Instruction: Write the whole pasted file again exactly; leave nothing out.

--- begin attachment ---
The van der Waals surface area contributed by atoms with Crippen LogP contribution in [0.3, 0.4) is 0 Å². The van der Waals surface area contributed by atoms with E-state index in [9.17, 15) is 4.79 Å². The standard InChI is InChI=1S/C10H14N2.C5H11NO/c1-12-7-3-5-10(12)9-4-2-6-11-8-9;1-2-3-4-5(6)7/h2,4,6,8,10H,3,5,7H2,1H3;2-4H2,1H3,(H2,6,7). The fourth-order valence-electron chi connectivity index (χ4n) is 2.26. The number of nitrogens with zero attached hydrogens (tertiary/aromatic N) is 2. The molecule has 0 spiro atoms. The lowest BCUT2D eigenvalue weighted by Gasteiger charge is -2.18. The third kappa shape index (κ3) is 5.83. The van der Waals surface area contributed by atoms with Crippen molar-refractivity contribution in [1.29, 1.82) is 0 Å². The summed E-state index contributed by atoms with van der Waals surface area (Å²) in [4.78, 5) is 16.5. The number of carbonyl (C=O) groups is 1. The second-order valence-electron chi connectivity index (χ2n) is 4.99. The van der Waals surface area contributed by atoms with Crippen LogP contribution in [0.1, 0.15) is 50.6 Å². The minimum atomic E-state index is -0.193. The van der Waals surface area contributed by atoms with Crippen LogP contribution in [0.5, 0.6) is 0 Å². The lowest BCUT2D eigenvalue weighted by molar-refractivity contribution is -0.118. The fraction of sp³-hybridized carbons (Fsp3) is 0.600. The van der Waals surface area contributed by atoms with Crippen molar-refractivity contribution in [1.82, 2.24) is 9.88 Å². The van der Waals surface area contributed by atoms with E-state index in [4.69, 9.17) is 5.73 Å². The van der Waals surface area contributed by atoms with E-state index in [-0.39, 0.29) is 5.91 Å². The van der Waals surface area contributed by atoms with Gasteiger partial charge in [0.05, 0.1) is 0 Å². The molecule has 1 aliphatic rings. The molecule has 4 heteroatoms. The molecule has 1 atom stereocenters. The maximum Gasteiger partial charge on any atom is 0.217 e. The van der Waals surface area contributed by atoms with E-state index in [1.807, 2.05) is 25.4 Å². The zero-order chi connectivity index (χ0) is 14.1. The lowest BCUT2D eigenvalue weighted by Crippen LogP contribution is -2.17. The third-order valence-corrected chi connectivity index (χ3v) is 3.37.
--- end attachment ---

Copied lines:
The van der Waals surface area contributed by atoms with Crippen LogP contribution in [0.3, 0.4) is 0 Å². The van der Waals surface area contributed by atoms with E-state index in [9.17, 15) is 4.79 Å². The standard InChI is InChI=1S/C10H14N2.C5H11NO/c1-12-7-3-5-10(12)9-4-2-6-11-8-9;1-2-3-4-5(6)7/h2,4,6,8,10H,3,5,7H2,1H3;2-4H2,1H3,(H2,6,7). The fourth-order valence-electron chi connectivity index (χ4n) is 2.26. The number of nitrogens with zero attached hydrogens (tertiary/aromatic N) is 2. The molecule has 0 spiro atoms. The lowest BCUT2D eigenvalue weighted by Gasteiger charge is -2.18. The third kappa shape index (κ3) is 5.83. The van der Waals surface area contributed by atoms with Crippen molar-refractivity contribution in [1.29, 1.82) is 0 Å². The summed E-state index contributed by atoms with van der Waals surface area (Å²) in [4.78, 5) is 16.5. The number of carbonyl (C=O) groups is 1. The second-order valence-electron chi connectivity index (χ2n) is 4.99. The van der Waals surface area contributed by atoms with Crippen LogP contribution in [0.1, 0.15) is 50.6 Å². The minimum atomic E-state index is -0.193. The van der Waals surface area contributed by atoms with Crippen LogP contribution in [0.5, 0.6) is 0 Å². The lowest BCUT2D eigenvalue weighted by molar-refractivity contribution is -0.118. The fraction of sp³-hybridized carbons (Fsp3) is 0.600. The van der Waals surface area contributed by atoms with Crippen molar-refractivity contribution in [1.82, 2.24) is 9.88 Å². The van der Waals surface area contributed by atoms with E-state index in [4.69, 9.17) is 5.73 Å². The van der Waals surface area contributed by atoms with E-state index in [-0.39, 0.29) is 5.91 Å². The van der Waals surface area contributed by atoms with Gasteiger partial charge in [0.05, 0.1) is 0 Å². The molecule has 1 aliphatic rings. The molecule has 4 heteroatoms. The molecule has 1 atom stereocenters. The maximum Gasteiger partial charge on any atom is 0.217 e. The van der Waals surface area contributed by atoms with E-state index in [1.807, 2.05) is 25.4 Å². The zero-order chi connectivity index (χ0) is 14.1. The lowest BCUT2D eigenvalue weighted by Crippen LogP contribution is -2.17. The third-order valence-corrected chi connectivity index (χ3v) is 3.37.